In order to achieve parliamentary scrutiny, openness and transparency of the decision-making process is required. Parliamentarians often feel that they do not receive crucial information (Wouters & Raube, 2012 pp.150-153). Moreover, a lot of literature has been written about the importance of interparliamentary scrutiny. In interparliamentary scrutiny, both the EP and the national parliaments work together in cooperation and complement each other (Wouters & Raube, 2012 pp.159-160). The national parliaments and the EP can strengthen each other and bypass their individual shortcomings. This way, a fully democratic accountability can be performed. However, past experience indicates that this cooperation has been very difficult to set up in an effective way.

  

Literature:

Bovens, M. (2006). “Analysing and Assessing Public Accountability. A Conceptual Framework, European Governance papers”, p. 9, available at http://www.connex-network.org/eurogov/pdf/egp-connex-C-06-01.pdf.

Comelli, M. (2011). “The Common Security and Defense Policy and the issue of democratic accountability: what role for the European Parliament?” In The Ventotene Papers: European democracy and cosmopolitan democracy. Archibugi, D. and Montan, G (Eds). Available at: http://economia.unipv.it/pagp/pagine_personali/gmontani/Scientific%20papers/7%20quaderno%20ing.pdf#page=51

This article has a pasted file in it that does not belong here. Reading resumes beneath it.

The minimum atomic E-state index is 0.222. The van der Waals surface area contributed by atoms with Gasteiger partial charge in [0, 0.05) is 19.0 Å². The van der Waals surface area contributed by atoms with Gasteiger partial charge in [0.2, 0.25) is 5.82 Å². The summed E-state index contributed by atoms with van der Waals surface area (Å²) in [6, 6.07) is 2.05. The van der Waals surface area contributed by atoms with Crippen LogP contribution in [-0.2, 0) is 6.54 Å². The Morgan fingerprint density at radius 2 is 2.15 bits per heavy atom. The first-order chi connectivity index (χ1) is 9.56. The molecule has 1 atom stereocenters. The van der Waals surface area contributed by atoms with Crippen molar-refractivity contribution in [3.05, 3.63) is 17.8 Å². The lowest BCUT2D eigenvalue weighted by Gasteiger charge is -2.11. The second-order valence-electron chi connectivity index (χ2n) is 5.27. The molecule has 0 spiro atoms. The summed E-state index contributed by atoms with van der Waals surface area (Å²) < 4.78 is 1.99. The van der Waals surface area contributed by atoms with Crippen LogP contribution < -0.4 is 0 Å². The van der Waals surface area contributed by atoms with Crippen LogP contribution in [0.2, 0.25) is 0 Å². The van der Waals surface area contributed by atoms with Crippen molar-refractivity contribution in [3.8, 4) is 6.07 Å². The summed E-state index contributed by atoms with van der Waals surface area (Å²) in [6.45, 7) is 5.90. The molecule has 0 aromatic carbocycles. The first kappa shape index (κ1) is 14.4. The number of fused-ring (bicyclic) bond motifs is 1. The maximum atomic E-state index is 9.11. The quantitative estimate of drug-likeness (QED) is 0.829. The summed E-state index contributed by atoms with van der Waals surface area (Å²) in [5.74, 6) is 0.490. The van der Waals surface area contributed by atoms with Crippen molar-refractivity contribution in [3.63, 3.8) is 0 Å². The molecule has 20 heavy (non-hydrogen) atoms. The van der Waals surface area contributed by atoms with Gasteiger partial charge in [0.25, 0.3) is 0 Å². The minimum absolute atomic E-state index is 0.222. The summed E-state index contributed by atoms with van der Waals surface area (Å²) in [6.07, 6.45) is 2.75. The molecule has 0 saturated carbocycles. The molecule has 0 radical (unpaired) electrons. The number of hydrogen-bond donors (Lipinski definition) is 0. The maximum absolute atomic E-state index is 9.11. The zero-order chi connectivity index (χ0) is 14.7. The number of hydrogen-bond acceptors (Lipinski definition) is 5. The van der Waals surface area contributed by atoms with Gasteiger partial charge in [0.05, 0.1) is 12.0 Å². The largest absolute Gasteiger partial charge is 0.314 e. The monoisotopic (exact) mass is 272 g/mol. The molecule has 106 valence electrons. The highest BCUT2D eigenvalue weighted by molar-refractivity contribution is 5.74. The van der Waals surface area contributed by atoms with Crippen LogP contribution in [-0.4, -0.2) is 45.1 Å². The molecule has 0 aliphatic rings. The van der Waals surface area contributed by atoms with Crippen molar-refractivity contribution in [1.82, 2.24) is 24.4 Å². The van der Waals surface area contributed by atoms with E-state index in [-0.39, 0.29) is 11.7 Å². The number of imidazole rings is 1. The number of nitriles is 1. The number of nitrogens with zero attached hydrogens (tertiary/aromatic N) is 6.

Gavrilescu, S. E. (2004). “Parliamentary Scrutiny of European Security and Defence Policy: is there Anybody in Charge?”. Perspectives/Review of International Affairs, 22, pp. 75-93.

Lord, C. (2011). “The political theory and practice of parliamentary participation in the Common Security and Defence Policy.” Journal of European Public Policy, 18, pp.1133-1150.

Wagner, W. (2005). “The democratic legitimacy of European Security and Defence Policy”, Paris, EU Institute for Security Studies (EU-ISS), (Occasional Paper n. 57), available at http://www.iss.europa.eu/nc/actualites/actualite/browse/40/article/thedemocratic-legitimacy-of-european-security-and-defence-policy/.

Wagner, W. and Kantner, C. (2013). Introduction to the forum ‘the EU’s Common Security and Defence Policy and the challenge of democratic legitimacy beyond the nation-state. European Security, 23(4), pp.383-387.

Wouters, J. and Raube, K. (2012). “Seeking CSDP accountability through interparliamentary scrutiny.” The international spectator: Italian journal of international affairs, 47(4), pp.149-163.